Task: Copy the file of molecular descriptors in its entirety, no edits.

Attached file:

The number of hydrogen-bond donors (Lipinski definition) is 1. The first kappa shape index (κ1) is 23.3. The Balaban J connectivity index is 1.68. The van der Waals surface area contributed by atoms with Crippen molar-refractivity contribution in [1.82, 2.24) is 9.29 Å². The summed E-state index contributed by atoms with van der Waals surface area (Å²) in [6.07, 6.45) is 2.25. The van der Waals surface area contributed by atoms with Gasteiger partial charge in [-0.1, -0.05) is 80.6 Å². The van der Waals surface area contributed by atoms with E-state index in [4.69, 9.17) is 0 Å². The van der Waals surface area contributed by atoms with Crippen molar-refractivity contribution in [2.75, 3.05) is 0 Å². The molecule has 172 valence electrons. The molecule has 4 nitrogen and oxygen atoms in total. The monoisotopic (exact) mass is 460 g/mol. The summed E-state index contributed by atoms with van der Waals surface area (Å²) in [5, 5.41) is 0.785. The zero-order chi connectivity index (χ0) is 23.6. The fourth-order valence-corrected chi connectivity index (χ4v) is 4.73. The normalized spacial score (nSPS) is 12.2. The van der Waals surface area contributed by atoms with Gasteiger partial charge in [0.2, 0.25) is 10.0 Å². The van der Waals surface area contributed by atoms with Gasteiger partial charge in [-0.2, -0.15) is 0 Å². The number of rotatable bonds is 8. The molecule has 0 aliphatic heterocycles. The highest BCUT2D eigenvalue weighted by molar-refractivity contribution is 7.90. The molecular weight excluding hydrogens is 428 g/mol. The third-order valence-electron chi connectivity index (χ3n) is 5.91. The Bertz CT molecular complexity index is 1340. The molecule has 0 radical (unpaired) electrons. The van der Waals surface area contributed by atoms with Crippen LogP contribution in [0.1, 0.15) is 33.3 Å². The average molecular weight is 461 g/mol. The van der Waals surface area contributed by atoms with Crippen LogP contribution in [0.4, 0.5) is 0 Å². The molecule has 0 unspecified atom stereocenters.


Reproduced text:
The number of hydrogen-bond donors (Lipinski definition) is 1. The first kappa shape index (κ1) is 23.3. The Balaban J connectivity index is 1.68. The van der Waals surface area contributed by atoms with Crippen molar-refractivity contribution in [1.82, 2.24) is 9.29 Å². The summed E-state index contributed by atoms with van der Waals surface area (Å²) in [6.07, 6.45) is 2.25. The van der Waals surface area contributed by atoms with Gasteiger partial charge in [-0.1, -0.05) is 80.6 Å². The van der Waals surface area contributed by atoms with E-state index in [4.69, 9.17) is 0 Å². The van der Waals surface area contributed by atoms with Crippen molar-refractivity contribution in [2.75, 3.05) is 0 Å². The molecule has 172 valence electrons. The molecule has 4 nitrogen and oxygen atoms in total. The monoisotopic (exact) mass is 460 g/mol. The summed E-state index contributed by atoms with van der Waals surface area (Å²) in [5, 5.41) is 0.785. The zero-order chi connectivity index (χ0) is 23.6. The fourth-order valence-corrected chi connectivity index (χ4v) is 4.73. The normalized spacial score (nSPS) is 12.2. The van der Waals surface area contributed by atoms with Gasteiger partial charge in [0.2, 0.25) is 10.0 Å². The van der Waals surface area contributed by atoms with Gasteiger partial charge in [-0.2, -0.15) is 0 Å². The number of rotatable bonds is 8. The molecule has 0 aliphatic heterocycles. The highest BCUT2D eigenvalue weighted by molar-refractivity contribution is 7.90. The molecular weight excluding hydrogens is 428 g/mol. The third-order valence-electron chi connectivity index (χ3n) is 5.91. The Bertz CT molecular complexity index is 1340. The molecule has 0 radical (unpaired) electrons. The van der Waals surface area contributed by atoms with Crippen LogP contribution in [0.1, 0.15) is 33.3 Å². The average molecular weight is 461 g/mol. The van der Waals surface area contributed by atoms with Crippen LogP contribution in [0.4, 0.5) is 0 Å². The molecule has 0 unspecified atom stereocenters.